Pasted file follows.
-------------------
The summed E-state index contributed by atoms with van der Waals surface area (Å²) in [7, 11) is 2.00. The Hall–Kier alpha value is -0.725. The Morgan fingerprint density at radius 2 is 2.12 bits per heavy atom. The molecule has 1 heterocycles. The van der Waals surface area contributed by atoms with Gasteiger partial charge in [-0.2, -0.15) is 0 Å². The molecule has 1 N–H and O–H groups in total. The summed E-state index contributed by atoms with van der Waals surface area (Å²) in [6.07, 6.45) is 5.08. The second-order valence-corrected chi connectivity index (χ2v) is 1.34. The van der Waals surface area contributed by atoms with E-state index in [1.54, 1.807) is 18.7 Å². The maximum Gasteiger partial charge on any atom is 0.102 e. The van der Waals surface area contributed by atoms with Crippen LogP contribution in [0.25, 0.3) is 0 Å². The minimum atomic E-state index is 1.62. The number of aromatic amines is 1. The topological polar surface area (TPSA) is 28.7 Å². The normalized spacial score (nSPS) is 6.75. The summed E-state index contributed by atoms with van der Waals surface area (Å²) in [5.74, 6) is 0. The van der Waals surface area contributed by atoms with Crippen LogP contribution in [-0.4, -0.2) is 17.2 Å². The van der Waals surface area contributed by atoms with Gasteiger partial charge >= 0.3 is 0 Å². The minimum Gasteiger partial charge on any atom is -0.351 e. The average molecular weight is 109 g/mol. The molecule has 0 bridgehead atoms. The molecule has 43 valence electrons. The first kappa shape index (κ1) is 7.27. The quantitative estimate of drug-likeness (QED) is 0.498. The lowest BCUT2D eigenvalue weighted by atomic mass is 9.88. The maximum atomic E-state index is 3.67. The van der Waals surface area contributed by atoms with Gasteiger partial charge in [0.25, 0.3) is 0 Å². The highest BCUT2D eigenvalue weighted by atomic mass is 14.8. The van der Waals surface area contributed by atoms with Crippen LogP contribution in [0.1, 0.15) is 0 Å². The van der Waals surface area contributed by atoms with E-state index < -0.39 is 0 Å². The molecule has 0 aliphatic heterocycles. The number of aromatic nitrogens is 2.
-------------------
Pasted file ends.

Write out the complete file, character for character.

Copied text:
The summed E-state index contributed by atoms with van der Waals surface area (Å²) in [7, 11) is 2.00. The Hall–Kier alpha value is -0.725. The Morgan fingerprint density at radius 2 is 2.12 bits per heavy atom. The molecule has 1 heterocycles. The van der Waals surface area contributed by atoms with Gasteiger partial charge in [-0.2, -0.15) is 0 Å². The molecule has 1 N–H and O–H groups in total. The summed E-state index contributed by atoms with van der Waals surface area (Å²) in [6.07, 6.45) is 5.08. The second-order valence-corrected chi connectivity index (χ2v) is 1.34. The van der Waals surface area contributed by atoms with E-state index in [1.54, 1.807) is 18.7 Å². The maximum Gasteiger partial charge on any atom is 0.102 e. The van der Waals surface area contributed by atoms with Crippen LogP contribution in [0.25, 0.3) is 0 Å². The minimum atomic E-state index is 1.62. The number of aromatic amines is 1. The topological polar surface area (TPSA) is 28.7 Å². The normalized spacial score (nSPS) is 6.75. The summed E-state index contributed by atoms with van der Waals surface area (Å²) in [5.74, 6) is 0. The van der Waals surface area contributed by atoms with Crippen LogP contribution in [-0.4, -0.2) is 17.2 Å². The van der Waals surface area contributed by atoms with Gasteiger partial charge >= 0.3 is 0 Å². The minimum Gasteiger partial charge on any atom is -0.351 e. The average molecular weight is 109 g/mol. The molecule has 0 bridgehead atoms. The molecule has 43 valence electrons. The first kappa shape index (κ1) is 7.27. The quantitative estimate of drug-likeness (QED) is 0.498. The lowest BCUT2D eigenvalue weighted by atomic mass is 9.88. The maximum atomic E-state index is 3.67. The van der Waals surface area contributed by atoms with Gasteiger partial charge in [0.25, 0.3) is 0 Å². The highest BCUT2D eigenvalue weighted by atomic mass is 14.8. The van der Waals surface area contributed by atoms with Crippen LogP contribution in [0.1, 0.15) is 0 Å². The van der Waals surface area contributed by atoms with E-state index < -0.39 is 0 Å². The molecule has 0 aliphatic heterocycles. The number of aromatic nitrogens is 2.